At the end of the day though, the best way to protect yourself from investment fraud is to do your due diligence before investing.

Do your homework - what questions should be answered before investing?
While there is no guarantee that you can protect yourself from all fraud, there are some questions that can help you make a more educated decision. Before investing, ask yourself:

1) Is it too good to be true? At the moment, a bank can lend your GIC money out as a mortgage at 3%. The GIC might pay 1%. Their 2% of earnings is ‘fixed’, but not guaranteed – there is the potential for default, particularly if the mortgage is not insured. If you’re being offered an extraordinary fixed rate of interest, you should consider how the money is going to be used. If it’s going to be lent to someone else at a higher rate of interest, why aren’t they just going to the bank and getting the 3% deal? If it’s being used to finance a business, how can that business sustain itself with interest costs that high? In other words, if you’re winning, who is losing?

2) Does the individual you are dealing with hold shares or are they a significant owner of the investment in question? A fraudster who holds a significant amount of shares in a company may be executing a ‘pump and dump’ scheme. Through this tactic, the fraudster persuades investors to invest shares in a company that is alleged to be under-valued, in an effort to artificially inflate its value, only to turn around and once the share price rises, sell their personal investment and walk away with the proceeds.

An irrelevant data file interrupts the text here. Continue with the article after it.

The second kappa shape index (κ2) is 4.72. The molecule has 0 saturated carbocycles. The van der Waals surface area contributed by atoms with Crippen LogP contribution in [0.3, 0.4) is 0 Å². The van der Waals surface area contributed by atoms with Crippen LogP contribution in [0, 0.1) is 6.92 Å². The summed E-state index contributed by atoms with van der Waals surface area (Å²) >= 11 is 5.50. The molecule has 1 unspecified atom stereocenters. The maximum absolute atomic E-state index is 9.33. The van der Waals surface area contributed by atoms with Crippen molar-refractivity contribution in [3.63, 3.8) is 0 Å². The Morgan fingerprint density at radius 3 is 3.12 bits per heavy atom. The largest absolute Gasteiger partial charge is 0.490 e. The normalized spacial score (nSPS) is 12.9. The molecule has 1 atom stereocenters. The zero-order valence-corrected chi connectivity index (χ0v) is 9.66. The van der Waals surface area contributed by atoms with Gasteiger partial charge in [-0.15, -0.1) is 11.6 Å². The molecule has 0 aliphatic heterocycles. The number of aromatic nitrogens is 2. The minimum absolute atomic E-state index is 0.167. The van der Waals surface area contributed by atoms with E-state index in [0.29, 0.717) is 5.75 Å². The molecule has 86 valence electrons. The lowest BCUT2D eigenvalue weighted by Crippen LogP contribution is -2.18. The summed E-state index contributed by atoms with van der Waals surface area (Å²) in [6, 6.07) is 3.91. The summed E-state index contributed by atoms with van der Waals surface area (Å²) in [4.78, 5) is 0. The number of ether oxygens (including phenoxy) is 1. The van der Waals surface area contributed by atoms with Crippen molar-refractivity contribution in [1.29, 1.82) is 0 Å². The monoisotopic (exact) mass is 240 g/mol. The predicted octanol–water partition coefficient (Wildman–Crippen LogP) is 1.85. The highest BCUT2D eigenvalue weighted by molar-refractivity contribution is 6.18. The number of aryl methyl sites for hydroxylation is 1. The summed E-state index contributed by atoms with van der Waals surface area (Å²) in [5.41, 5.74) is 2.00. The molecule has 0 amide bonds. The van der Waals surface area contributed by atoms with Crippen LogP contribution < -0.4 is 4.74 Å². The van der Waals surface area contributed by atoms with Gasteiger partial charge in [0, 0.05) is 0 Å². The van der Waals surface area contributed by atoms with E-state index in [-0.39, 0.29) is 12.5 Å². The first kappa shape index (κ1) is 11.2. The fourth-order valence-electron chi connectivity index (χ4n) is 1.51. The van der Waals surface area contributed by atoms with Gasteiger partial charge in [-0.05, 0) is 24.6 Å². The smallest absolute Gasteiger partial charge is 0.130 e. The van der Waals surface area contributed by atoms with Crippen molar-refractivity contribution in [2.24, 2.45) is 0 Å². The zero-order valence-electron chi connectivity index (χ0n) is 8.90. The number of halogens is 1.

3) Are your funds going to remain in Canada? Offshore investment scams and internet fraud are difficult to successfully prosecute. Therefore, dealing with other jurisdictions increases your risk. In addition, while you may not be able to control whether a fraudster will transfer funds out of Canada, your ability to recover losses improves if the funds remain in Canada.

4) Have you recently invested your funds elsewhere or provided information to a party not involved in the present investment opportunity? Was the offer you are considering based on research you conducted or is this an unsolicited offer? Many fraudsters will sell or share lists of potential targets to other fraudsters.

5) Have you recently incurred a financial loss? Many fraudsters will try to take advantage of an investor repeatedly. A request for an advance fee to recover losses is often used.

6) Is there third party information available to support the potential investment? Don’t rely on information provided to you by the salesperson. Conduct your own research and follow up on any discrepancies noted. Don’t just rely on information provided to you by the salesperson.

The reality in this day and age is that many baby boomers are nearing retirement and there is increasing funds available for investment as they prepare for a life of leisure. Now more than ever, educated investment is critical in protecting individuals from losing their life savings.


1) Canadian Securities Administrators 2007 CSA Investor Study: Understanding the Social Impact of Investment Fraud